With so many choices – over 4,000 if you’re counting – coming up with a list of colleges to apply to can be overwhelming. Add to that the sheer volume of information and advice flooding your brains and inboxes, and well, let’s just stop. The point is, where do you begin? How many schools should you apply to? What criteria should prompt you to add to or subtract from your list? I’m going to try to make this feel a tiny bit more manageable.
- Getting started: Guide books and search engines are fine places to start. I also like sites that recommended schools based on a profile you complete. I would also recommend soliciting people who know you well: a guidance counselor, your favorite teacher, relatives, and close friends. The most important thing to do in the beginning is keep an open mind. Don’t limit your search to name brands or “top ranked” schools; if someone recommends a name you’ve never heard before, look into it anyway. Find out why the school was recommended for you. Don’t short change your college search (or yourself) by counting schools out before you’ve even given them an honest look.
- Self impose a deadline: At a certain point your college search process needs to transition to applications. Crafting your college applications is almost like taking an extra class, especially if you wait until the last minute (SPOILER ALERT: the August Tip of the Month will be about getting an early start on your college application). I think mid-to-late October is a good time to start this transition. You may feel like you’ve finalized your list before then, but keep in mind that the majority of college-rep visits and college fairs happen in September and October. This added face time with colleges may shift things around, especially for schools that are right on the cusp for you. So be open to changes, but be sure to set some guiding dates to keep you ahead of the game.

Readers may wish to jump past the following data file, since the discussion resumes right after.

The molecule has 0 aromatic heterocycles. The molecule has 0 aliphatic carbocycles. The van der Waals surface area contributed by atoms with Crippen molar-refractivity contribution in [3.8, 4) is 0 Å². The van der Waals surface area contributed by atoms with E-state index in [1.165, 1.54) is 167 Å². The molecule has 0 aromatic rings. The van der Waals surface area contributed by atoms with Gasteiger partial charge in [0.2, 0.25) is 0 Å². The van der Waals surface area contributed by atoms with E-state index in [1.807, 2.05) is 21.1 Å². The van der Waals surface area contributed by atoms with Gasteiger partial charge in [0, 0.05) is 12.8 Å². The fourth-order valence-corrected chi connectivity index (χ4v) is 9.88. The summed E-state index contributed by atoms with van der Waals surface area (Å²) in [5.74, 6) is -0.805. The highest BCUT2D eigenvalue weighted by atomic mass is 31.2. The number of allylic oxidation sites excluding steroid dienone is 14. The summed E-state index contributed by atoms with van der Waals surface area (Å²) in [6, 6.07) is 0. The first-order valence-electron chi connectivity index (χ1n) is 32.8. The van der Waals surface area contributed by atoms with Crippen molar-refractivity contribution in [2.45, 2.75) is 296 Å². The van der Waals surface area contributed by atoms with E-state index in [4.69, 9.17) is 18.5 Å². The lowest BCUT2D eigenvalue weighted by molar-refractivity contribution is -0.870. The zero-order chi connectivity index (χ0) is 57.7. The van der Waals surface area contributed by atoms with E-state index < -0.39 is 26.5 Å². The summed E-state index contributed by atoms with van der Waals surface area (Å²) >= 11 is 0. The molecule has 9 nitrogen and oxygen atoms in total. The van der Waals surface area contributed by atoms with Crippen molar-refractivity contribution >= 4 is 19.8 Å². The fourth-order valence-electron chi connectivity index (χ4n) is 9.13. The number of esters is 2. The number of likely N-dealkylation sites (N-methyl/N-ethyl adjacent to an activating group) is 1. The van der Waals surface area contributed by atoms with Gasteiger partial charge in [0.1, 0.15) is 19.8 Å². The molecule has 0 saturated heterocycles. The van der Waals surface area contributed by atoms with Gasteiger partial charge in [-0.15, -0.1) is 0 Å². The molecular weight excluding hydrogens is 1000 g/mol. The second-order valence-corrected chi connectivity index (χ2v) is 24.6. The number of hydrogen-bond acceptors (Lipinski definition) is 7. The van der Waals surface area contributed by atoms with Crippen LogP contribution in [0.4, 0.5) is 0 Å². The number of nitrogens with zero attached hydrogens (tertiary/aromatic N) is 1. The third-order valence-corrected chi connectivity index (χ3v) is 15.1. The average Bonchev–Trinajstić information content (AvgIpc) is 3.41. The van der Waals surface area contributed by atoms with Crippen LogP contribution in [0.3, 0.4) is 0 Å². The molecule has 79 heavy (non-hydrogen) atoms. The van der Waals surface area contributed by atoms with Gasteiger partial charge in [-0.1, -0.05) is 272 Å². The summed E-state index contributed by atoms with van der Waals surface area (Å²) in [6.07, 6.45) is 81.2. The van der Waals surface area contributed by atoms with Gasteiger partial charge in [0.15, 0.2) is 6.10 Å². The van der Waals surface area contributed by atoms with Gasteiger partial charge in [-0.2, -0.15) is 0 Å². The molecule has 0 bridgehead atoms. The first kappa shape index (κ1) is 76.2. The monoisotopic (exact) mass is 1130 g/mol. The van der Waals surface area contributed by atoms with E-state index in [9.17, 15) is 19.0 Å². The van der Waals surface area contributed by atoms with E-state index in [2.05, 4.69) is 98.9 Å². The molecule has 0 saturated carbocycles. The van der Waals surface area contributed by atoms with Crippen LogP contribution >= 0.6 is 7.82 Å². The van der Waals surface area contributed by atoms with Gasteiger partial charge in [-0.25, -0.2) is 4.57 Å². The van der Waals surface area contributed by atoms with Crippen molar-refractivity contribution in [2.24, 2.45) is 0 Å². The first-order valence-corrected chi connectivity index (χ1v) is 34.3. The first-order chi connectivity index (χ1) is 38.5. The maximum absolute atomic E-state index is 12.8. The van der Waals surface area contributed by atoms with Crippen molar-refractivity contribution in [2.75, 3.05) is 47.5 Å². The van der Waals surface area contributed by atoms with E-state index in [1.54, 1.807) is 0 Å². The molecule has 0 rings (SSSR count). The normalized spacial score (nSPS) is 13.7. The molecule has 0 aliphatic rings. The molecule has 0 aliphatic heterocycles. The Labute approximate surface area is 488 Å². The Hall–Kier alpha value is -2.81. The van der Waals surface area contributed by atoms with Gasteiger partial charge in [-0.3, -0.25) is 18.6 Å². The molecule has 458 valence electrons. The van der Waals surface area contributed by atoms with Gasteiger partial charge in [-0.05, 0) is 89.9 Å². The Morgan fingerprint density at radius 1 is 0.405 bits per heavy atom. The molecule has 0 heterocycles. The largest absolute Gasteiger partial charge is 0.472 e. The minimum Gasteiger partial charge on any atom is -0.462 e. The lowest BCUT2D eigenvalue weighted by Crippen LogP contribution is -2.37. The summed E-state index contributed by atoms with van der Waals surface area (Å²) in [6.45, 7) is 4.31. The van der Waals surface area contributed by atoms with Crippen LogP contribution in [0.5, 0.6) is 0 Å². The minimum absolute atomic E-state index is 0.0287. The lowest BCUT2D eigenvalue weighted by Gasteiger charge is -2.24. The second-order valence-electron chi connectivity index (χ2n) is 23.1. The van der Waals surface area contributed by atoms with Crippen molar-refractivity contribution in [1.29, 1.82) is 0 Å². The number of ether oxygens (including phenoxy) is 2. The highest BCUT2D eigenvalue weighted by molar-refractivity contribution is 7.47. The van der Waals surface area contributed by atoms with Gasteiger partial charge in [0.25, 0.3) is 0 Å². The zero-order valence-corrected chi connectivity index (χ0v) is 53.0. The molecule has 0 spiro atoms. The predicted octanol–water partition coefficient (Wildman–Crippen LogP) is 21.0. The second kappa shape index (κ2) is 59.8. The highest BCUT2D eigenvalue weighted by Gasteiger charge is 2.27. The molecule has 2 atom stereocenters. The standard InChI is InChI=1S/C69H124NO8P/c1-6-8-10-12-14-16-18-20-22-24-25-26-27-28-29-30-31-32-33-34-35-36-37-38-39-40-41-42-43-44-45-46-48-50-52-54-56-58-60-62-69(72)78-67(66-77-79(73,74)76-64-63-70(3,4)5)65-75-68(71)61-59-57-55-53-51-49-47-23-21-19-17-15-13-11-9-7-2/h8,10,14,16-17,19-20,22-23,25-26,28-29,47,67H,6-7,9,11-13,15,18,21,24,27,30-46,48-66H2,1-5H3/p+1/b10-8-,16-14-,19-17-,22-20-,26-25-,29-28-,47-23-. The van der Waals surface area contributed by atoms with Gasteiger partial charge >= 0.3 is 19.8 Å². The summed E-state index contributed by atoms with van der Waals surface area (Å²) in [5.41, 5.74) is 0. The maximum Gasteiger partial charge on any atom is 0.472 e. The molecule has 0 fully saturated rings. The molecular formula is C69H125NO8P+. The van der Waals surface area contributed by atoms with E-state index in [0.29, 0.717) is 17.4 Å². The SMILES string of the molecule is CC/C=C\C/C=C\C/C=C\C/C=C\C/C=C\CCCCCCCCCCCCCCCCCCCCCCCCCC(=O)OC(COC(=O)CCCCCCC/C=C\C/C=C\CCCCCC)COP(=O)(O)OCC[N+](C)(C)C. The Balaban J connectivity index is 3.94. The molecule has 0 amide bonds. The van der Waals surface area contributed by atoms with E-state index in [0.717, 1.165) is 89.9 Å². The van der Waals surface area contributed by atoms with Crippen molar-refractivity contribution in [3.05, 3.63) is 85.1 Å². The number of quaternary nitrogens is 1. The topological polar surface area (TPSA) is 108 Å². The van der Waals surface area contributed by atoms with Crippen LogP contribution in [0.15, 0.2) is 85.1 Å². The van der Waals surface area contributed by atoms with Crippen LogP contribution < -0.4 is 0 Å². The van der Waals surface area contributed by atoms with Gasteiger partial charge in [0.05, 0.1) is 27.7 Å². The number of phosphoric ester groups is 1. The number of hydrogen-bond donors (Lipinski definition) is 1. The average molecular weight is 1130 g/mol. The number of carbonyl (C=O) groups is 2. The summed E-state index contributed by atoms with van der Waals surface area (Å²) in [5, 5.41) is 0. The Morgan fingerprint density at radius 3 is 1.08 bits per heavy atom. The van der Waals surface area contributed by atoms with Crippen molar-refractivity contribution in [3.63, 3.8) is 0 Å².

- 8 is enough: I understand the anxiety that comes with the competitiveness of college admission, but that doesn’t mean it’s wise to apply to as many colleges as humanly possible. We advise students to find colleges that are a good “fit” because many colleges look at this “fit” as they consider students for admission. Imagine a highly selective applicant pool where students look too similar academically; how do students stand out? Fit! Absolutely F-I-T, FIT! Now the question is, how many colleges are really ideal fits for you? And given time as a limiting factor, doesn’t applying to 15-20 colleges while trying to make a strong case for fit seem daunting? I personally think 8 is enough and plenty in terms of trying to craft quality applications. This isn’t a hard and fast rule by any means, just my personal opinion. If you are comfortable with less or more comfortable with more, do it. I ask you simply consider the cost in time and money involved in applying to colleges, and ask yourself if you would be excited to enroll at every college on your list. If it’s hard enough narrowing down this list, think how much harder it’ll be when you ultimately have to choose only one.